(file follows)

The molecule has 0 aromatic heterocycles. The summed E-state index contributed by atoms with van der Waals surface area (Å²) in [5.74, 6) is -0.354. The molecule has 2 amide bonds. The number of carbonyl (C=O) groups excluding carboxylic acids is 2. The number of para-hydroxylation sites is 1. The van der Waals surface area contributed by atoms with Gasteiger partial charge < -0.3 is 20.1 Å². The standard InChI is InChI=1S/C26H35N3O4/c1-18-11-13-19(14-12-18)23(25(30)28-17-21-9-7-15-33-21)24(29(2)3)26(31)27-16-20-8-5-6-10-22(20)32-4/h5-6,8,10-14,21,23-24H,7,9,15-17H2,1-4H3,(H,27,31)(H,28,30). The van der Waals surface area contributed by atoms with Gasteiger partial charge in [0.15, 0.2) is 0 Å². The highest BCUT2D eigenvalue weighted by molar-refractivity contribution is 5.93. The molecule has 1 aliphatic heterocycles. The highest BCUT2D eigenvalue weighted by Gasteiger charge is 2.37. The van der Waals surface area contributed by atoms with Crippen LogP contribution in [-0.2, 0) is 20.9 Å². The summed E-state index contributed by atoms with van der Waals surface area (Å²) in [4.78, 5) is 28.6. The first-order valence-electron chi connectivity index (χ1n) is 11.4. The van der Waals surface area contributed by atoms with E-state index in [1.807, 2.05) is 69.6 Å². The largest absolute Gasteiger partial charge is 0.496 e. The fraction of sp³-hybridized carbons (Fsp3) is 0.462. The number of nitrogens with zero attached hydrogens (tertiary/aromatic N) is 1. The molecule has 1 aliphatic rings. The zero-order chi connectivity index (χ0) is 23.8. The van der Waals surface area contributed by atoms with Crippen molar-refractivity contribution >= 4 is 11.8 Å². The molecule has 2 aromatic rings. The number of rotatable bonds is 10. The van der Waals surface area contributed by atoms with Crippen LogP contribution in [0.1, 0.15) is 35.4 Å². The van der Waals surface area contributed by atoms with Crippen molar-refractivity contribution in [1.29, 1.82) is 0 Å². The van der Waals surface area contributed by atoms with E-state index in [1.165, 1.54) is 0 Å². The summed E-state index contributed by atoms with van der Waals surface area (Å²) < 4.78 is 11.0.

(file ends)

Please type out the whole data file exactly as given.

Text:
The molecule has 0 aromatic heterocycles. The summed E-state index contributed by atoms with van der Waals surface area (Å²) in [5.74, 6) is -0.354. The molecule has 2 amide bonds. The number of carbonyl (C=O) groups excluding carboxylic acids is 2. The number of para-hydroxylation sites is 1. The van der Waals surface area contributed by atoms with Gasteiger partial charge < -0.3 is 20.1 Å². The standard InChI is InChI=1S/C26H35N3O4/c1-18-11-13-19(14-12-18)23(25(30)28-17-21-9-7-15-33-21)24(29(2)3)26(31)27-16-20-8-5-6-10-22(20)32-4/h5-6,8,10-14,21,23-24H,7,9,15-17H2,1-4H3,(H,27,31)(H,28,30). The van der Waals surface area contributed by atoms with Gasteiger partial charge in [0.15, 0.2) is 0 Å². The highest BCUT2D eigenvalue weighted by molar-refractivity contribution is 5.93. The molecule has 1 aliphatic heterocycles. The highest BCUT2D eigenvalue weighted by Gasteiger charge is 2.37. The van der Waals surface area contributed by atoms with Crippen LogP contribution in [-0.2, 0) is 20.9 Å². The summed E-state index contributed by atoms with van der Waals surface area (Å²) in [4.78, 5) is 28.6. The first-order valence-electron chi connectivity index (χ1n) is 11.4. The van der Waals surface area contributed by atoms with E-state index in [1.807, 2.05) is 69.6 Å². The largest absolute Gasteiger partial charge is 0.496 e. The fraction of sp³-hybridized carbons (Fsp3) is 0.462. The number of nitrogens with zero attached hydrogens (tertiary/aromatic N) is 1. The molecule has 1 aliphatic rings. The zero-order chi connectivity index (χ0) is 23.8. The van der Waals surface area contributed by atoms with Crippen molar-refractivity contribution >= 4 is 11.8 Å². The molecule has 2 aromatic rings. The number of rotatable bonds is 10. The van der Waals surface area contributed by atoms with Crippen LogP contribution in [0.1, 0.15) is 35.4 Å². The van der Waals surface area contributed by atoms with Crippen molar-refractivity contribution in [1.29, 1.82) is 0 Å². The van der Waals surface area contributed by atoms with E-state index in [1.165, 1.54) is 0 Å². The summed E-state index contributed by atoms with van der Waals surface area (Å²) < 4.78 is 11.0.